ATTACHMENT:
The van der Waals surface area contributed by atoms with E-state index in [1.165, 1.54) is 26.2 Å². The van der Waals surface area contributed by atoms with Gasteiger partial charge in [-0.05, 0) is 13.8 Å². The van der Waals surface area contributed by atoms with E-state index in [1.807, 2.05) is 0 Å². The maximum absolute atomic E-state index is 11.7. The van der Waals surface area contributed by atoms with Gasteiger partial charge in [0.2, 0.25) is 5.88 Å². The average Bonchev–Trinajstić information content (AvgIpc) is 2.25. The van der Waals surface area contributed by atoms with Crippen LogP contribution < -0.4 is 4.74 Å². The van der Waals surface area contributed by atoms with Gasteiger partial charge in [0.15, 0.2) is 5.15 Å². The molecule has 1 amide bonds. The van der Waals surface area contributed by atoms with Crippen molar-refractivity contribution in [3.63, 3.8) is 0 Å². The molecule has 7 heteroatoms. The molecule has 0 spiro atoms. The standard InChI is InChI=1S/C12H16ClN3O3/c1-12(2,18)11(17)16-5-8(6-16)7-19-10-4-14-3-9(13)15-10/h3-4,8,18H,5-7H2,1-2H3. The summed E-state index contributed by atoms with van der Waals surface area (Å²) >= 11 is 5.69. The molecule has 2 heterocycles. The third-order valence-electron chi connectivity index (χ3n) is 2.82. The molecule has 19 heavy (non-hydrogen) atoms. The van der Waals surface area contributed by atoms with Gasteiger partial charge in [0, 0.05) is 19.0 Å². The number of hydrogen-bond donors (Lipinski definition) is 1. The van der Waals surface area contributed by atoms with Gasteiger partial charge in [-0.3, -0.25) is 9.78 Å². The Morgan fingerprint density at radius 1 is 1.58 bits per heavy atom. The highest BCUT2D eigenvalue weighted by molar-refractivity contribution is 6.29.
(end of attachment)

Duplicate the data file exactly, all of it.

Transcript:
The van der Waals surface area contributed by atoms with E-state index in [1.165, 1.54) is 26.2 Å². The van der Waals surface area contributed by atoms with Gasteiger partial charge in [-0.05, 0) is 13.8 Å². The van der Waals surface area contributed by atoms with E-state index in [1.807, 2.05) is 0 Å². The maximum absolute atomic E-state index is 11.7. The van der Waals surface area contributed by atoms with Gasteiger partial charge in [0.2, 0.25) is 5.88 Å². The average Bonchev–Trinajstić information content (AvgIpc) is 2.25. The van der Waals surface area contributed by atoms with Crippen LogP contribution < -0.4 is 4.74 Å². The van der Waals surface area contributed by atoms with Gasteiger partial charge in [0.15, 0.2) is 5.15 Å². The molecule has 1 amide bonds. The van der Waals surface area contributed by atoms with Crippen molar-refractivity contribution in [3.63, 3.8) is 0 Å². The molecule has 7 heteroatoms. The molecule has 0 spiro atoms. The standard InChI is InChI=1S/C12H16ClN3O3/c1-12(2,18)11(17)16-5-8(6-16)7-19-10-4-14-3-9(13)15-10/h3-4,8,18H,5-7H2,1-2H3. The summed E-state index contributed by atoms with van der Waals surface area (Å²) >= 11 is 5.69. The molecule has 2 heterocycles. The third-order valence-electron chi connectivity index (χ3n) is 2.82. The molecule has 19 heavy (non-hydrogen) atoms. The van der Waals surface area contributed by atoms with Gasteiger partial charge in [0, 0.05) is 19.0 Å². The number of hydrogen-bond donors (Lipinski definition) is 1. The van der Waals surface area contributed by atoms with Gasteiger partial charge in [-0.3, -0.25) is 9.78 Å². The Morgan fingerprint density at radius 1 is 1.58 bits per heavy atom. The highest BCUT2D eigenvalue weighted by molar-refractivity contribution is 6.29.